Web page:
Senate to delay vote on Republican healthcare bill


Senate to delay vote on Republican healthcare bill

United States senator John McCain's absence from the Senate as he recovers from surgery for a blood clot has led the Republican leadership to postpone consideration of healthcare legislation already on the brink.

McCain, who plans to stay in Arizona this week after a procedure to remove a 2-inch (5-cm) blood clot from above his left eye, has expressed concern about the healthcare bill but has not said how he would vote.

When asked by show host Chris Wallace what course of action Republicans should take should they fail to pass health care reform, Paul suggested they repeal Obamacare and its taxes, regulations and mandates then worry about passing a replacement bill later. Susan Collins said the Senate health care bill would "jeopardize the very existence of our rural hospitals and our nursing homes".

Some say if this bill doesn't pass, they'll have to come up with a different plan.

On Saturday evening, Senate Majority Leader Mitch McConnell said that he would postpone a vote until McCain returns. Susan Collins of ME and Rand Paul of Kentucky said they did not support even beginning discussion on the bill. Susan Collins of ME and Rand Paul of Kentucky.

McCain is in Arizona after having a blood clot removed from above his left eye.

Senate Minority Leader Chuck Schumer said Sunday that he did not think delaying the vote on it during McCain's recovery "changes the outcome".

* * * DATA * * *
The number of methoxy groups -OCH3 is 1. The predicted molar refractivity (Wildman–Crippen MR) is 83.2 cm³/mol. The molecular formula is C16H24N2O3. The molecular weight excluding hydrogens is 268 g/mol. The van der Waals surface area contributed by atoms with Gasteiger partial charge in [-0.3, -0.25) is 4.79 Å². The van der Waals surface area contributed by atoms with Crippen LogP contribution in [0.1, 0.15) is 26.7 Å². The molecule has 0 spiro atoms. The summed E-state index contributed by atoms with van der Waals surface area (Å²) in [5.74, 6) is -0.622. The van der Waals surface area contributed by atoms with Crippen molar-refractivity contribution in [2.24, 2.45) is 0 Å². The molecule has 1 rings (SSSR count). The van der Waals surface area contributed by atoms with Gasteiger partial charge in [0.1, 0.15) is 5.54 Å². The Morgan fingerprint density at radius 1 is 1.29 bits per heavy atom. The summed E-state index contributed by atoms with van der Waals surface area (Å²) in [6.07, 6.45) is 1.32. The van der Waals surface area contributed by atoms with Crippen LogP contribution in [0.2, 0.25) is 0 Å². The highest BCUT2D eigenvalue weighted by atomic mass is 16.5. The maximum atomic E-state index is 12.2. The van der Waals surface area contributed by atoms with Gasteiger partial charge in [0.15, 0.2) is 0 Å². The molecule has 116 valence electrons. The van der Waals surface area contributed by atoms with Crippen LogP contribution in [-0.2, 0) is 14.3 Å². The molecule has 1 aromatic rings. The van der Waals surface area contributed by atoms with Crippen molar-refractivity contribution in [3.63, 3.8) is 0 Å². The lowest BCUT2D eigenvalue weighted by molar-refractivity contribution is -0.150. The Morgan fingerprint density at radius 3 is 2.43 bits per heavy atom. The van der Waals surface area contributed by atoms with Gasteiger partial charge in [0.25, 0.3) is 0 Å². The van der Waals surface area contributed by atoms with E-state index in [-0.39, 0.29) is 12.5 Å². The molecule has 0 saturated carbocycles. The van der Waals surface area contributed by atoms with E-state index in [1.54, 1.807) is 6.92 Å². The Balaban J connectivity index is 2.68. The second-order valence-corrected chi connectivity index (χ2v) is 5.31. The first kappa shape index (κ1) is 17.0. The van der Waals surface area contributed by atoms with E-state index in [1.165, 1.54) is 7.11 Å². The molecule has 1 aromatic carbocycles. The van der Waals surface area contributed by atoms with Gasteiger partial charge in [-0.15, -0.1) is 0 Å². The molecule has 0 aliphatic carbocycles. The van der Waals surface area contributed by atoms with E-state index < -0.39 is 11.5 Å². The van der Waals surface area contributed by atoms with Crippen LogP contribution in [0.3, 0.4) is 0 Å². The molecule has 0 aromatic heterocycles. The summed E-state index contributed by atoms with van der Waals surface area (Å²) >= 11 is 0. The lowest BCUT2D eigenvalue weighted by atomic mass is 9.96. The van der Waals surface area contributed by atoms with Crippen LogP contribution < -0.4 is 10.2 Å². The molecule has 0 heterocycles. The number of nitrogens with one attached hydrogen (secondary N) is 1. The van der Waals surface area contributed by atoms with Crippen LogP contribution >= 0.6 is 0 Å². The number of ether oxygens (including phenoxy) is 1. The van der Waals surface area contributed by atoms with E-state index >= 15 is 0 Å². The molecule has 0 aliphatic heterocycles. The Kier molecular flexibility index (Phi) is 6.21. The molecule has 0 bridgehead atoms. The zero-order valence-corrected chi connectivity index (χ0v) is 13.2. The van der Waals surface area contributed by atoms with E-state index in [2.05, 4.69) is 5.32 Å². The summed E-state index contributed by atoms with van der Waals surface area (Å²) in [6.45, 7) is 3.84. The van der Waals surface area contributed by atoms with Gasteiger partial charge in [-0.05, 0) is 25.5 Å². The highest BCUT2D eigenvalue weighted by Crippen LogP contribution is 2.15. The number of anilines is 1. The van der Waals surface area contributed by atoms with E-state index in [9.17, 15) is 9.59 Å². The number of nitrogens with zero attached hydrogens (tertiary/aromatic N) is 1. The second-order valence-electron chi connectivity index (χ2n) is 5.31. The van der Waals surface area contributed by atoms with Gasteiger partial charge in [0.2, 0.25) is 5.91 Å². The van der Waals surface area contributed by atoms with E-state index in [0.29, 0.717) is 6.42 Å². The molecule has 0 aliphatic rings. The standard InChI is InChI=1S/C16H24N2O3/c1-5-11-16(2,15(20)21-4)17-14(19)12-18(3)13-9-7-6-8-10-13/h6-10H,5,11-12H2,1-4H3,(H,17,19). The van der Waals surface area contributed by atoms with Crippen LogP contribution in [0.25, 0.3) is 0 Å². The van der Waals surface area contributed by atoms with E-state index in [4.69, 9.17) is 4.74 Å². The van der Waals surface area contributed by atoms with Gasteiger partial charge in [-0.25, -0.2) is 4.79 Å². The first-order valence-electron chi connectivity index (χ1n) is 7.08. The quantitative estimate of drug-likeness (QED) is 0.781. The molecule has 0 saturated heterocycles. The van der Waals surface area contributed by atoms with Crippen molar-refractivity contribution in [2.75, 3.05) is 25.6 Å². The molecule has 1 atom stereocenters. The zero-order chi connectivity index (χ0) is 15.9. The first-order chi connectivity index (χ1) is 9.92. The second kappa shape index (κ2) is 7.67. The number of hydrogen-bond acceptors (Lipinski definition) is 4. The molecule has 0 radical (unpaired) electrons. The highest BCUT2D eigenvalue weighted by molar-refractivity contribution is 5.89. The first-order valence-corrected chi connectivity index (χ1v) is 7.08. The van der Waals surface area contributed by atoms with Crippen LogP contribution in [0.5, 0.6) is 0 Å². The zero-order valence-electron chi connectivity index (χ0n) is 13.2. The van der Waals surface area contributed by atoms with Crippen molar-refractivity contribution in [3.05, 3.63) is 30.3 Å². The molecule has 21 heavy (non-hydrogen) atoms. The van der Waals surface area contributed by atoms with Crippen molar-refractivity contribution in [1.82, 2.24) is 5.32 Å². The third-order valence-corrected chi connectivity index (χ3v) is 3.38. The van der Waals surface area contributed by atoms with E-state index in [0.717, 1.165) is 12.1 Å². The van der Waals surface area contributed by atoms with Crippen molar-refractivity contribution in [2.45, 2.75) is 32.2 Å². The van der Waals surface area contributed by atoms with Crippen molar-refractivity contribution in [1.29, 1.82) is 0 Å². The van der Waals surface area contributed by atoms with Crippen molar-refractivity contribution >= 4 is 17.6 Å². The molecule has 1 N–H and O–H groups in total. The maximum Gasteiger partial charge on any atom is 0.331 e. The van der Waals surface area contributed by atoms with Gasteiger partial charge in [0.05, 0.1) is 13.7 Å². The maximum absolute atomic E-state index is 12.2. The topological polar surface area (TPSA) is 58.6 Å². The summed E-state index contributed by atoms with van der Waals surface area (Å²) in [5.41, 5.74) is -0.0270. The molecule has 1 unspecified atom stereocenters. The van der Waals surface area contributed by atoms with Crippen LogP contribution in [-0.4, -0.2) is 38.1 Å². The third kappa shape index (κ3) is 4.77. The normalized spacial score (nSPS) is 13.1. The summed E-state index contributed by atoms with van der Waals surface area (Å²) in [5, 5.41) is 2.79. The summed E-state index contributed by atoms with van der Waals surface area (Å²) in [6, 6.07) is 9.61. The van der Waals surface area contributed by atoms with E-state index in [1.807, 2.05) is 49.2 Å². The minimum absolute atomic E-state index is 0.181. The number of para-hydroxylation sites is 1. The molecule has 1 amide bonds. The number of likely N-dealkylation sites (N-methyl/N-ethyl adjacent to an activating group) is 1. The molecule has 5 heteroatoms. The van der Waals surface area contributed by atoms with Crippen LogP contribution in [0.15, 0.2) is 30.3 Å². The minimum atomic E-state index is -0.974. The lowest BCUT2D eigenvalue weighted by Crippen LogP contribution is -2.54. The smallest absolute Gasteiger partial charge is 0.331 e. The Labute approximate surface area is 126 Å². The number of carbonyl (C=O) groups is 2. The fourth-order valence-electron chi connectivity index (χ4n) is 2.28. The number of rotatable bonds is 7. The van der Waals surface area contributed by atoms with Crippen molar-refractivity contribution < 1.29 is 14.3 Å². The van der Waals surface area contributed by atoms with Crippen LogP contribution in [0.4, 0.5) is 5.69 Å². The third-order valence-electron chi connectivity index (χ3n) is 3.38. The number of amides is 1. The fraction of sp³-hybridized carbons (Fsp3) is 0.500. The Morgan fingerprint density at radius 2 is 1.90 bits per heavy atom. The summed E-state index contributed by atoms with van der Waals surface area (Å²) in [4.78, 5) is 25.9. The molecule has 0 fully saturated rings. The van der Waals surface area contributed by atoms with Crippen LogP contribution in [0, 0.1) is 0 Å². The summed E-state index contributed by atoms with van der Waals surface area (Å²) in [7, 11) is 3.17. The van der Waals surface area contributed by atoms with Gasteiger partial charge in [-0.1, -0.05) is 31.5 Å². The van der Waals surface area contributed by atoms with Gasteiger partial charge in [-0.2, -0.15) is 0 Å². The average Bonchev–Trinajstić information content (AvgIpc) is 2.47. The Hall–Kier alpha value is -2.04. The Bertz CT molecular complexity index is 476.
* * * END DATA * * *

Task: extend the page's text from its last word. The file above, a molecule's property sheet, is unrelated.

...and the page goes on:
McConnell announced Saturday night that the vote will be delayed while Arizona Sen.

But leading officials with the Trump administration have spent the past several days trying to persuade Republican governors, including those in states that expanded Medicaid under the Affordable Care Act, to support the Senate bill.

McCain's surgery was a minimally invasive craniotomy, or a surgical opening into the skull, with an eyebrow incision, a statement from his office said, adding that McCain, 80, is resting at his home.

"(Sen. McCain) appreciates the tremendous professionalism and care by its doctors and staff", McCain's office said in a statement released July 15. Paul, much more conservative, said that he wanted the bill to go much further in dismantling the ACA, also commonly referred to as Obamacare.

According to AZCentral, McCain wasn't pleased with the latest revision of the health-care bill.

In fact, most of the ideas I've had on letting people join groups to buy their insurance, you know, letting the plumber and his wife join a large group like the chamber of commerce, those ideas are actually welcomed by virtually every Republican.